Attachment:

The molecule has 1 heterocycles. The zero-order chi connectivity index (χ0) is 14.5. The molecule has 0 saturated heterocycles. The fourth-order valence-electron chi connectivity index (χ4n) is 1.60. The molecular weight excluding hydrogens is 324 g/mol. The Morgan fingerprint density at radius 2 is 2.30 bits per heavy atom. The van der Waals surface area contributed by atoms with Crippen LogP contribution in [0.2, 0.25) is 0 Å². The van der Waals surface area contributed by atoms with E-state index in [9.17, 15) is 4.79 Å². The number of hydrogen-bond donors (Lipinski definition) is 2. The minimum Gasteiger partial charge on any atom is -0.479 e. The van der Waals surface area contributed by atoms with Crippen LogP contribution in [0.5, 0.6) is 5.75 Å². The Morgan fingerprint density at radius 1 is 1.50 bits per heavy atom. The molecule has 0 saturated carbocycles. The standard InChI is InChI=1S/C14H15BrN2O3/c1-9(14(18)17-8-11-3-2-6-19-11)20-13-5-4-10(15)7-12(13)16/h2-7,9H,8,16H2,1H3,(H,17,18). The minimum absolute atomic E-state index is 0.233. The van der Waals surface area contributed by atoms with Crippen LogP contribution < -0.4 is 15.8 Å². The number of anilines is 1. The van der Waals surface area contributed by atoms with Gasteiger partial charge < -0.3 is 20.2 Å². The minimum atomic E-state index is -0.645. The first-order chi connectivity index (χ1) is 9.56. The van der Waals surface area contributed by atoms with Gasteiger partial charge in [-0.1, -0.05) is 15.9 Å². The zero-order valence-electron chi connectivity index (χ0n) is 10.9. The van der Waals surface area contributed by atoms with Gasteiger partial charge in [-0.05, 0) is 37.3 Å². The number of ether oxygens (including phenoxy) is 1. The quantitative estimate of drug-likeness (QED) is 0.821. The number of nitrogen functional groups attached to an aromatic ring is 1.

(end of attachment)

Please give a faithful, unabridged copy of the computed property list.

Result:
The molecule has 1 heterocycles. The zero-order chi connectivity index (χ0) is 14.5. The molecule has 0 saturated heterocycles. The fourth-order valence-electron chi connectivity index (χ4n) is 1.60. The molecular weight excluding hydrogens is 324 g/mol. The Morgan fingerprint density at radius 2 is 2.30 bits per heavy atom. The van der Waals surface area contributed by atoms with Crippen LogP contribution in [0.2, 0.25) is 0 Å². The van der Waals surface area contributed by atoms with E-state index in [9.17, 15) is 4.79 Å². The number of hydrogen-bond donors (Lipinski definition) is 2. The minimum Gasteiger partial charge on any atom is -0.479 e. The van der Waals surface area contributed by atoms with Crippen LogP contribution in [0.5, 0.6) is 5.75 Å². The Morgan fingerprint density at radius 1 is 1.50 bits per heavy atom. The molecule has 0 saturated carbocycles. The standard InChI is InChI=1S/C14H15BrN2O3/c1-9(14(18)17-8-11-3-2-6-19-11)20-13-5-4-10(15)7-12(13)16/h2-7,9H,8,16H2,1H3,(H,17,18). The minimum absolute atomic E-state index is 0.233. The van der Waals surface area contributed by atoms with Crippen LogP contribution < -0.4 is 15.8 Å². The number of anilines is 1. The van der Waals surface area contributed by atoms with Gasteiger partial charge < -0.3 is 20.2 Å². The minimum atomic E-state index is -0.645. The first-order chi connectivity index (χ1) is 9.56. The van der Waals surface area contributed by atoms with Gasteiger partial charge in [-0.1, -0.05) is 15.9 Å². The zero-order valence-electron chi connectivity index (χ0n) is 10.9. The van der Waals surface area contributed by atoms with Gasteiger partial charge in [-0.05, 0) is 37.3 Å². The number of ether oxygens (including phenoxy) is 1. The quantitative estimate of drug-likeness (QED) is 0.821. The number of nitrogen functional groups attached to an aromatic ring is 1.